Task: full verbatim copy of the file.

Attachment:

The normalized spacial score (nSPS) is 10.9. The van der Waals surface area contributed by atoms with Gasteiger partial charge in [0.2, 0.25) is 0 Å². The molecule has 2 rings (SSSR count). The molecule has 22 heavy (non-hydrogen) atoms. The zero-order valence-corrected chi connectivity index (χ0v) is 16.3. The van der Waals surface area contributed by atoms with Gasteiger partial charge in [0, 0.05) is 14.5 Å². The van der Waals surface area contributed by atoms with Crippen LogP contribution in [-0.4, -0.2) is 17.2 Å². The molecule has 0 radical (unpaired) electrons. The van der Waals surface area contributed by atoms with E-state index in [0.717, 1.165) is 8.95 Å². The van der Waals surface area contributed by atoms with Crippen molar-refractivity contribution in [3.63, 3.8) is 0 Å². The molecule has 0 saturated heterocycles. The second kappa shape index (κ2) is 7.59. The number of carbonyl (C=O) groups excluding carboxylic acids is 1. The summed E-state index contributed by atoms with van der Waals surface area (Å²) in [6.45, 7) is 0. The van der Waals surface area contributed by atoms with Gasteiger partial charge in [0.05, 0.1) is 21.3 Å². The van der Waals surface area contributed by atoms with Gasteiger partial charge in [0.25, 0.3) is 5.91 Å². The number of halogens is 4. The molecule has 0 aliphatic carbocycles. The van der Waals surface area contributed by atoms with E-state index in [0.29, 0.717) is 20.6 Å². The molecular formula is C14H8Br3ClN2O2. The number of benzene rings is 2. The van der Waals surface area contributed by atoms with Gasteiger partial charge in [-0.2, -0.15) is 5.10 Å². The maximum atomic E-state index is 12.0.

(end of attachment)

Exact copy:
The normalized spacial score (nSPS) is 10.9. The van der Waals surface area contributed by atoms with Gasteiger partial charge in [0.2, 0.25) is 0 Å². The molecule has 2 rings (SSSR count). The molecule has 22 heavy (non-hydrogen) atoms. The zero-order valence-corrected chi connectivity index (χ0v) is 16.3. The van der Waals surface area contributed by atoms with Gasteiger partial charge in [0, 0.05) is 14.5 Å². The van der Waals surface area contributed by atoms with Crippen LogP contribution in [-0.4, -0.2) is 17.2 Å². The molecule has 0 radical (unpaired) electrons. The van der Waals surface area contributed by atoms with E-state index in [0.717, 1.165) is 8.95 Å². The van der Waals surface area contributed by atoms with Crippen molar-refractivity contribution in [3.63, 3.8) is 0 Å². The molecule has 0 saturated heterocycles. The second kappa shape index (κ2) is 7.59. The number of carbonyl (C=O) groups excluding carboxylic acids is 1. The summed E-state index contributed by atoms with van der Waals surface area (Å²) in [6.45, 7) is 0. The van der Waals surface area contributed by atoms with Gasteiger partial charge in [0.05, 0.1) is 21.3 Å². The van der Waals surface area contributed by atoms with Gasteiger partial charge in [0.25, 0.3) is 5.91 Å². The number of halogens is 4. The molecule has 0 aliphatic carbocycles. The van der Waals surface area contributed by atoms with E-state index in [0.29, 0.717) is 20.6 Å². The molecular formula is C14H8Br3ClN2O2. The number of benzene rings is 2. The van der Waals surface area contributed by atoms with Gasteiger partial charge in [-0.2, -0.15) is 5.10 Å². The maximum atomic E-state index is 12.0.